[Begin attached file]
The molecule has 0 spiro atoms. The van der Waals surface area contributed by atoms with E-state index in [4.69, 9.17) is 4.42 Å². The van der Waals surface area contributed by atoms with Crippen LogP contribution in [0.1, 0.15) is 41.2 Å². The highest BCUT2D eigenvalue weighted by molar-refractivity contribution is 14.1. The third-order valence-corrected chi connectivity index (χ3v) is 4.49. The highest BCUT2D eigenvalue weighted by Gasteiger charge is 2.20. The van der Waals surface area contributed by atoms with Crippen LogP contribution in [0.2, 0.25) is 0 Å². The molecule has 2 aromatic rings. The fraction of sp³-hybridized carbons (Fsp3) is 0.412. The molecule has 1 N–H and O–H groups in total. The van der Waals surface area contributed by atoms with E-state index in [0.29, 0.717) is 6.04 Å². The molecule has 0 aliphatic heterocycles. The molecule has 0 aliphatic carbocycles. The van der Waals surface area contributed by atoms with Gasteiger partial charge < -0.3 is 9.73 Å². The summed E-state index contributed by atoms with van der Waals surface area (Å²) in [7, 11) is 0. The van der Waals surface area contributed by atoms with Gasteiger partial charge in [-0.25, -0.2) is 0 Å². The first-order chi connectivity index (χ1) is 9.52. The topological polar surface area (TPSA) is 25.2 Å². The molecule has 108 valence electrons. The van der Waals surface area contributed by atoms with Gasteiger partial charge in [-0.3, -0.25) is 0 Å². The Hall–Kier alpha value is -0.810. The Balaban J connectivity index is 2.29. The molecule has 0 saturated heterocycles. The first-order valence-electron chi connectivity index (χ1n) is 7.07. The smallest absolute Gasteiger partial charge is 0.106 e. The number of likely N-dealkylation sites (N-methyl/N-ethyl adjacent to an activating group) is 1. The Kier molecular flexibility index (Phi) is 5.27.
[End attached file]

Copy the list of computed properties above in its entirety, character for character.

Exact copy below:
The molecule has 0 spiro atoms. The van der Waals surface area contributed by atoms with E-state index in [4.69, 9.17) is 4.42 Å². The van der Waals surface area contributed by atoms with Crippen LogP contribution in [0.1, 0.15) is 41.2 Å². The highest BCUT2D eigenvalue weighted by molar-refractivity contribution is 14.1. The third-order valence-corrected chi connectivity index (χ3v) is 4.49. The highest BCUT2D eigenvalue weighted by Gasteiger charge is 2.20. The van der Waals surface area contributed by atoms with Crippen LogP contribution in [0.2, 0.25) is 0 Å². The molecule has 2 aromatic rings. The fraction of sp³-hybridized carbons (Fsp3) is 0.412. The molecule has 1 N–H and O–H groups in total. The van der Waals surface area contributed by atoms with E-state index in [0.29, 0.717) is 6.04 Å². The molecule has 0 aliphatic heterocycles. The molecule has 0 aliphatic carbocycles. The van der Waals surface area contributed by atoms with Gasteiger partial charge < -0.3 is 9.73 Å². The summed E-state index contributed by atoms with van der Waals surface area (Å²) in [7, 11) is 0. The van der Waals surface area contributed by atoms with Gasteiger partial charge in [-0.25, -0.2) is 0 Å². The first-order chi connectivity index (χ1) is 9.52. The topological polar surface area (TPSA) is 25.2 Å². The molecule has 108 valence electrons. The van der Waals surface area contributed by atoms with Gasteiger partial charge in [-0.3, -0.25) is 0 Å². The Hall–Kier alpha value is -0.810. The Balaban J connectivity index is 2.29. The molecule has 0 saturated heterocycles. The first-order valence-electron chi connectivity index (χ1n) is 7.07. The smallest absolute Gasteiger partial charge is 0.106 e. The number of likely N-dealkylation sites (N-methyl/N-ethyl adjacent to an activating group) is 1. The Kier molecular flexibility index (Phi) is 5.27.